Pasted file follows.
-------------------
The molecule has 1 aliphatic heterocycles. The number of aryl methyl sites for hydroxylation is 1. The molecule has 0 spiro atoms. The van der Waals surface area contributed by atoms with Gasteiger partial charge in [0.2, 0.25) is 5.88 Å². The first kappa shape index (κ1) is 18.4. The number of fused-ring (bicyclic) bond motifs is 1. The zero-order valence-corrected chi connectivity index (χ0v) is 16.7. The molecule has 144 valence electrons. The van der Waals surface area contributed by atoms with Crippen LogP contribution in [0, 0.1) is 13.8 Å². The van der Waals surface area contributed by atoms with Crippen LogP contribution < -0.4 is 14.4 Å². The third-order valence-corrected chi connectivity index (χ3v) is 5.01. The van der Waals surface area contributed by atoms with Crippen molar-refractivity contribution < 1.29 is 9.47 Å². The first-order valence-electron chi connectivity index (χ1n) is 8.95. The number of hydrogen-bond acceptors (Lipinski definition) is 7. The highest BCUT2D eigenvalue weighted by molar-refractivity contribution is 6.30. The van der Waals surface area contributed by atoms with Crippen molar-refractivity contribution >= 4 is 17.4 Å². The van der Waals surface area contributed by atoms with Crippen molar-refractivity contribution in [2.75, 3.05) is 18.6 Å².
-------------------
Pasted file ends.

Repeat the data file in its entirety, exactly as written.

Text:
The molecule has 1 aliphatic heterocycles. The number of aryl methyl sites for hydroxylation is 1. The molecule has 0 spiro atoms. The van der Waals surface area contributed by atoms with Gasteiger partial charge in [0.2, 0.25) is 5.88 Å². The first kappa shape index (κ1) is 18.4. The number of fused-ring (bicyclic) bond motifs is 1. The zero-order valence-corrected chi connectivity index (χ0v) is 16.7. The molecule has 144 valence electrons. The van der Waals surface area contributed by atoms with Crippen LogP contribution in [0, 0.1) is 13.8 Å². The van der Waals surface area contributed by atoms with Crippen LogP contribution < -0.4 is 14.4 Å². The third-order valence-corrected chi connectivity index (χ3v) is 5.01. The van der Waals surface area contributed by atoms with Crippen molar-refractivity contribution < 1.29 is 9.47 Å². The first-order valence-electron chi connectivity index (χ1n) is 8.95. The number of hydrogen-bond acceptors (Lipinski definition) is 7. The highest BCUT2D eigenvalue weighted by molar-refractivity contribution is 6.30. The van der Waals surface area contributed by atoms with Crippen molar-refractivity contribution >= 4 is 17.4 Å². The van der Waals surface area contributed by atoms with Crippen molar-refractivity contribution in [2.75, 3.05) is 18.6 Å².